In recent years, academic interest in the movement of people, objects, and ideas has risen significantly, driven by the desire to develop a fuller understanding of history and our current globalized world (Beaudry and Paron 2013, Corcoran-Tadd, Hung et. al. 2021). These interests have forced us to reconsider knowledge, art, spatial, religious, and historical formations, prior to, during, and after the colonial era, as we have recognized for several decades now that colonialism was formalized and transgressed by virtually all peoples involved (Hofman and Keehnen 2018). Further, objects, styles, concepts, and other material artifacts traversed oceans and continents (Callligaro, Chiappero et. al. 2019, Hamann 2010, Hyman 2017). We look to consider the intersections of Hispanic cultural traditions with European (whether Jewish, Islamic, Catholic, or Protestant), Indigenous/First Nations, Afro-Latin American/Afro-Caribbean, and Asian-Latin American in a developing global world. By considering the mobility of peoples, objects, themes, and other social constructs throughout the global Spanish territories, we explore the intersection of disparate religious traditions to consider the formation of new cultural knowledges and practices through the appropriation, assimilation, commodification, fetishization, marginalization, and hybridization of objects and practices.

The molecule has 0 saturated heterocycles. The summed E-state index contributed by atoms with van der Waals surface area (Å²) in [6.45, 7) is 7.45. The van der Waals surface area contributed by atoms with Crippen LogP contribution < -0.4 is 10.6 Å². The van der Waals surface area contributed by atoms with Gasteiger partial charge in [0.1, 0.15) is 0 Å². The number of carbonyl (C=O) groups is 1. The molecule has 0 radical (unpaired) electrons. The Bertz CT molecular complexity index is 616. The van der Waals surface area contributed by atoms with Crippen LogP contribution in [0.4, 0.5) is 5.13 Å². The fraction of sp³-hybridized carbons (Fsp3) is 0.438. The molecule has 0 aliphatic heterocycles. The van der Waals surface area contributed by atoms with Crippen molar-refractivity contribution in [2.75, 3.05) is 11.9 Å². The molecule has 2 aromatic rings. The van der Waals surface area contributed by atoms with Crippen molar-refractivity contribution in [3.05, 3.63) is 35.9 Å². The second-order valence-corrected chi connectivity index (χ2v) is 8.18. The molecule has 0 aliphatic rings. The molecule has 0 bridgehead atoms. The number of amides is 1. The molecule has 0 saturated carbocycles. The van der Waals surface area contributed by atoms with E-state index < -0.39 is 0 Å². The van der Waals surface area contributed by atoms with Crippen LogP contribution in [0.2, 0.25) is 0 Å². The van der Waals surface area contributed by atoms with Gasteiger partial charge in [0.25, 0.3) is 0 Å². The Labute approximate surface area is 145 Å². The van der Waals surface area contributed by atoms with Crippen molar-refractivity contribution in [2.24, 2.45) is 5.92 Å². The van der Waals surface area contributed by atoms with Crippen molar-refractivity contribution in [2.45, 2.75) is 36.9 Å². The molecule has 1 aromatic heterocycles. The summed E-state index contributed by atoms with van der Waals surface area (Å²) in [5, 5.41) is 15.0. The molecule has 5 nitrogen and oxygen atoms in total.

We invite contributors to submit their research in English for consideration for publication in a special issue of the journal Religions. Please note that there is a two-stage submission procedure. We will first collect a title and short abstract (maximum 250 words), 5 keywords, and a short bio (150 words), by 1 May 2022, via email to Dr. Cody Barteet (cbarteet@uwo.ca), Iraboty Kazi (ikazi3@uwo.ca), and Dr. Alena Robin (arobin82@uwo.ca). Before 30 May 2022, we will invite selected abstracts to be submitted as 7000- to 9000-word papers for peer review by 1 February 2023. Journal publication is expected in mid- to late 2023, depending on the revision time needed after peer review. Each article will be published open access on a rolling basis after successfully passing peer review.

C. Cody Barteet
Guest Editor
Associate Professor, Department of Visual Arts, Western University, London, ON N6A 3K7, Canada
Interests: Hispanic American art and architecture; early modern visual culture; race, gender, religious art and architecture

Iraboty Kazi
Guest Editor Assistant
Department of Visual Arts, Western University, London, ON N6A 3K7, Canada
Interests: Spanish American colonial art; New Spain; religious art; heritage protection; Latin American art in Canada

Alena Robin
Guest Editor
Associate Professor, Department of Visual Arts, Western University, London, ON N6A 3K7, Canada
Interests: Spanish American colonial art; New Spain; religious art; heritage protection; Latin American art in Canada